UK growth should be aligned with climate change commitments

The instability of energy supply that is being experienced in the UK and around the world should be an opportunity to accelerate the clean energy transition.

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The Russian invasion of Ukraine has impacted energy markets around the world and, as winter in Europe approaches, unprecedently high costs threaten to make energy unaffordable for both large portions of society and many businesses in the UK.

One of the first actions of incoming UK Prime Minister Liz Truss has been to announce significant help for domestic consumers for the next two winters and a proposed cap to the amount that consumers pay for the energy they use while a similar approach is proposed for businesses but only for six months. This package is going to be expensive. The Institute for Fiscal Studies suggests the domestic cap alone will cost more than £100 billion just for one year and both schemes will ultimately be funded by the taxpayer. This is in contrast to the EU approach, which is covering some of the costs from non-fossil fuel power generators and other energy companies making excessive profits from the high prices, and goes against calls from the UN Secretary-General for ‘all developed economies to tax the windfall profits of fossil fuel companies.’

The UK government has also made clear its intention to seek to reduce dependency on energy imports. It has set a target that the UK should become a net energy exporter by 2040 and has established a new Energy Supply Taskforce. This is a momentous challenge as, in 2020, 28 per cent of its energy was imported. It also raises an important question about what energy will be exported – electricity or fossil fuels – and how it may relate to the UK and the EU’s target of being net-zero by 2050.

Truss has suggested that new supply can be obtained by the additional exploitation of oil and gas reserves in the North Sea and from non-conventional gas from ‘fracking’. Indeed, the UK government has said that it will award up to 100 new licences for offshore drilling and that ‘we will end the moratorium on extracting our huge reserves of shale which could get gas flowing in as soon as six months where there is local support’. However, even if local support was forthcoming, which it hasn’t been to date, the timetable is unrealistic.

Cheaper onshore renewables, such as solar and wind, are not being prioritized.

Greg Hands, UK minister for energy, clean growth and climate change, said in March that ‘shale gas is not the solution to near-term issues. It would take years of exploration and development before commercial quantities of shale gas could be produced.’  The policy on shale gas is being used, in a similar way to the policy of sending asylum seekers to Rwanda, to demonstrate to potential voters that the UK government is willing to take unpopular decisions. From the outset, it is clear that both the timetables and objectives are unrealistic, yet it is likely that any delays or failures will be blamed on third parties rather than on the approach that the government is taking.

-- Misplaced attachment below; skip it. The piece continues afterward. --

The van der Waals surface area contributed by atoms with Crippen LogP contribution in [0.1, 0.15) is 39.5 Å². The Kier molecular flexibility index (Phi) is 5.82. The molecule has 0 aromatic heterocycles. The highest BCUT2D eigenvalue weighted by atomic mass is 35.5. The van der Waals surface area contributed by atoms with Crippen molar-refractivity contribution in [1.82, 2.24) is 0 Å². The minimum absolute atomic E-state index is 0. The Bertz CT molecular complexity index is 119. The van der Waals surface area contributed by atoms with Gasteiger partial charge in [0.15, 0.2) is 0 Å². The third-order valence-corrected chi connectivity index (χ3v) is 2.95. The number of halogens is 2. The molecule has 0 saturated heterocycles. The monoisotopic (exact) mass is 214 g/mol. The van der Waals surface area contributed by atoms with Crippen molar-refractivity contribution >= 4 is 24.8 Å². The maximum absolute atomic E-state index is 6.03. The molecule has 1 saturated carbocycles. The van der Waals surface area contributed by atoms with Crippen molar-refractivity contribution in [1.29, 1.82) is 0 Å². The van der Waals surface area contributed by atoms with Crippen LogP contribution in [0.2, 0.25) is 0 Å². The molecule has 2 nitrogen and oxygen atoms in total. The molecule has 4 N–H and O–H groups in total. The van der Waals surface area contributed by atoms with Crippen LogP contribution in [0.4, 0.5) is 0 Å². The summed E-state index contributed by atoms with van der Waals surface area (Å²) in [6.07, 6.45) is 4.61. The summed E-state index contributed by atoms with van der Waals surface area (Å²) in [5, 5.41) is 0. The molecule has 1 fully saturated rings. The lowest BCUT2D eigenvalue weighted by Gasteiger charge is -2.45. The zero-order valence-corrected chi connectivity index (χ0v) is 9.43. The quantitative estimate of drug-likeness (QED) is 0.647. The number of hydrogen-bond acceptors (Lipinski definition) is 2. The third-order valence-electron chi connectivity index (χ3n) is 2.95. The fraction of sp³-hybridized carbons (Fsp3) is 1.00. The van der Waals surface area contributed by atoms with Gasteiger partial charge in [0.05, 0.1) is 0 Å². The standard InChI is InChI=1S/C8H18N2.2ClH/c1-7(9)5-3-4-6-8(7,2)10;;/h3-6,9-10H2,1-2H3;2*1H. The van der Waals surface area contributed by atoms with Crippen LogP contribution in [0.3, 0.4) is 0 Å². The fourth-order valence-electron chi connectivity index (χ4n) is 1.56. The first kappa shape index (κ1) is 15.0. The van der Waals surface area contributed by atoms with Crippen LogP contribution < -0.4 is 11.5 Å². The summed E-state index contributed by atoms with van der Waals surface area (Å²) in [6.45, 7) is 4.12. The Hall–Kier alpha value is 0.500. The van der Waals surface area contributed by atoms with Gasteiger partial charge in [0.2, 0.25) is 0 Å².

New supply is also expected from additional nuclear power plants and offshore wind although the cheaper and more rapid to build onshore renewables, such as solar and wind, are not prioritized which is surprising from an energy security perspective. However, in the Growth Plan published by the treasury, onshore wind was given a boost with the lifting on planning restrictions.

Equally absent, is any significant support for demand side action to help consumers reduce their consumption and change behaviour. This absence is key as it can crucially help with affordability and would also bring significant wider economic benefits by using local workers – for tasks such as insulation – to reduce the balance of payment deficits.

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The UK government’s pro-growth agenda should go hand in hand with energy security and climate change mitigation. Only by reducing the financial risks of dependency on volatile fossil fuels and the socio-economic risks from climate change can there be a stable investment environment.

The pathway to achieving this has already been laid out in the UK government’s Net Zero Strategy published in November 2021. While it is by no means perfect, it did propose a framework for decarbonization, including a requirement for a zero-carbon power sector by 2035, a phase out of natural gas boilers by 2035 and an end to the sale of new petrol and diesel engines by 2030 which all rapidly reduce dependency on fossil fuels whether imported or not.

The proposed expansion of fossil fuels sends a negative signal about the UK’s climate change commitments.

However, the proposed expansion of the exploitation of fossil fuel reserves, alongside the suspension of a levy for green energy and energy efficiency, sends a negative signal internationally about the UK’s climate change commitments.

Concerns have been further raised with the announcement of a review to ‘ensure the UK delivers net-zero by 2050 in a way that is pro-business and pro-growth’. Anxiety about the direction of the UK has also been expressed from the private sector. In fact, this week, a letter was sent by over 100 major businesses urging the UK prime minister to continue to prioritize policies that will address the crisis within the framework of a robust net-zero strategy.

The review on the delivery of net-zero will be an important test for the Truss administration especially as the UK is still the president of the UNFCCC process until COP27 in November. The high fossil fuel prices and instability of energy supply that are now being experienced in the UK and around the world should be an accelerant of the clean energy transition and not an opportunity to pander to incumbent industries or, even worse, the anti-climate change agenda.